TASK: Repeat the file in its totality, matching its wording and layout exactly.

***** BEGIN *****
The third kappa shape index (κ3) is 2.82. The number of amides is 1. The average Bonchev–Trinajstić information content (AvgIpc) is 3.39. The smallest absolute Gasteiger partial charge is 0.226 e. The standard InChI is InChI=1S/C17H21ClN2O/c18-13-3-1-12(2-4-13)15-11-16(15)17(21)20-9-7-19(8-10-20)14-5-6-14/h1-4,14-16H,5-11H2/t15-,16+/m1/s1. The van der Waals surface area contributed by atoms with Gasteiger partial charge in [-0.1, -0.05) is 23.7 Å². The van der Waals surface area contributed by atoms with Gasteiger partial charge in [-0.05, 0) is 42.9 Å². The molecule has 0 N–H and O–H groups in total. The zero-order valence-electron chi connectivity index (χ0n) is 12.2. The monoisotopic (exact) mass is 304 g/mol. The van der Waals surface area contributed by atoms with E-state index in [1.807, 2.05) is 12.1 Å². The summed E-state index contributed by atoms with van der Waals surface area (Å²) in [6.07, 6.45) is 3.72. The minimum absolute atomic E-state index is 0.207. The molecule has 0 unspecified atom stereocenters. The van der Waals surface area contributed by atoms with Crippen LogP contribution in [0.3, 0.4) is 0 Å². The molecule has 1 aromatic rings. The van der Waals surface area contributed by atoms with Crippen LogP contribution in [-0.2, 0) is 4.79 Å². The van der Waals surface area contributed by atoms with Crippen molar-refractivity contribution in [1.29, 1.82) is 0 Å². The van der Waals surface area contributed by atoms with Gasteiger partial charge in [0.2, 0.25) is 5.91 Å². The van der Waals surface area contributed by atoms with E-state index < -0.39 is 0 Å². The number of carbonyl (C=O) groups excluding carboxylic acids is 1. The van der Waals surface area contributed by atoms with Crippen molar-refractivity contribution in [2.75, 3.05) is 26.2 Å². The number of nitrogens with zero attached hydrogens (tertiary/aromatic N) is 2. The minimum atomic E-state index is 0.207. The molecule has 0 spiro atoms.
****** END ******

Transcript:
The third kappa shape index (κ3) is 2.82. The number of amides is 1. The average Bonchev–Trinajstić information content (AvgIpc) is 3.39. The smallest absolute Gasteiger partial charge is 0.226 e. The standard InChI is InChI=1S/C17H21ClN2O/c18-13-3-1-12(2-4-13)15-11-16(15)17(21)20-9-7-19(8-10-20)14-5-6-14/h1-4,14-16H,5-11H2/t15-,16+/m1/s1. The van der Waals surface area contributed by atoms with Gasteiger partial charge in [-0.1, -0.05) is 23.7 Å². The van der Waals surface area contributed by atoms with Gasteiger partial charge in [-0.05, 0) is 42.9 Å². The molecule has 0 N–H and O–H groups in total. The zero-order valence-electron chi connectivity index (χ0n) is 12.2. The monoisotopic (exact) mass is 304 g/mol. The van der Waals surface area contributed by atoms with E-state index in [1.807, 2.05) is 12.1 Å². The summed E-state index contributed by atoms with van der Waals surface area (Å²) in [6.07, 6.45) is 3.72. The minimum absolute atomic E-state index is 0.207. The molecule has 0 unspecified atom stereocenters. The van der Waals surface area contributed by atoms with Crippen LogP contribution in [0.3, 0.4) is 0 Å². The molecule has 1 aromatic rings. The van der Waals surface area contributed by atoms with Crippen LogP contribution in [-0.2, 0) is 4.79 Å². The van der Waals surface area contributed by atoms with Crippen molar-refractivity contribution in [1.29, 1.82) is 0 Å². The van der Waals surface area contributed by atoms with Gasteiger partial charge in [0.2, 0.25) is 5.91 Å². The van der Waals surface area contributed by atoms with E-state index < -0.39 is 0 Å². The number of carbonyl (C=O) groups excluding carboxylic acids is 1. The van der Waals surface area contributed by atoms with Crippen molar-refractivity contribution in [2.75, 3.05) is 26.2 Å². The number of nitrogens with zero attached hydrogens (tertiary/aromatic N) is 2. The minimum atomic E-state index is 0.207. The molecule has 0 spiro atoms.